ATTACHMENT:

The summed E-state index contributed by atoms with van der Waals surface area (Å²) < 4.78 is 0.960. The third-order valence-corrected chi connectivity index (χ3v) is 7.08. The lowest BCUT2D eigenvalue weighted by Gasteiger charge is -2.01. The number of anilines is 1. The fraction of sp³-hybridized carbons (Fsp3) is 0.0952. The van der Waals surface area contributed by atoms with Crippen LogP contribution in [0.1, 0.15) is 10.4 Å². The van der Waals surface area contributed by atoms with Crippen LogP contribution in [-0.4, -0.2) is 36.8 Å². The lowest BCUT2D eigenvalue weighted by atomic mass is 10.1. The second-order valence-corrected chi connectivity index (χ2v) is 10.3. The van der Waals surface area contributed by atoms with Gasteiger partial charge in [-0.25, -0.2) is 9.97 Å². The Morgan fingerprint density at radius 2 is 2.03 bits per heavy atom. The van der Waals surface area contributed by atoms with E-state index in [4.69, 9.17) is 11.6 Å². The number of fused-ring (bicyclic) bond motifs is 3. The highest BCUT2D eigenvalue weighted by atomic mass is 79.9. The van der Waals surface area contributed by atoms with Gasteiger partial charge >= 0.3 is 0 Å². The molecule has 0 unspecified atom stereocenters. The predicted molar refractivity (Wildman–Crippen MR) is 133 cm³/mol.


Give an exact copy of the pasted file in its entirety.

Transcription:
The summed E-state index contributed by atoms with van der Waals surface area (Å²) < 4.78 is 0.960. The third-order valence-corrected chi connectivity index (χ3v) is 7.08. The lowest BCUT2D eigenvalue weighted by Gasteiger charge is -2.01. The number of anilines is 1. The fraction of sp³-hybridized carbons (Fsp3) is 0.0952. The van der Waals surface area contributed by atoms with Crippen LogP contribution in [0.1, 0.15) is 10.4 Å². The van der Waals surface area contributed by atoms with Crippen LogP contribution in [-0.4, -0.2) is 36.8 Å². The lowest BCUT2D eigenvalue weighted by atomic mass is 10.1. The second-order valence-corrected chi connectivity index (χ2v) is 10.3. The van der Waals surface area contributed by atoms with Gasteiger partial charge in [-0.25, -0.2) is 9.97 Å². The Morgan fingerprint density at radius 2 is 2.03 bits per heavy atom. The van der Waals surface area contributed by atoms with E-state index in [4.69, 9.17) is 11.6 Å². The number of fused-ring (bicyclic) bond motifs is 3. The highest BCUT2D eigenvalue weighted by atomic mass is 79.9. The van der Waals surface area contributed by atoms with Gasteiger partial charge >= 0.3 is 0 Å². The molecule has 0 unspecified atom stereocenters. The predicted molar refractivity (Wildman–Crippen MR) is 133 cm³/mol.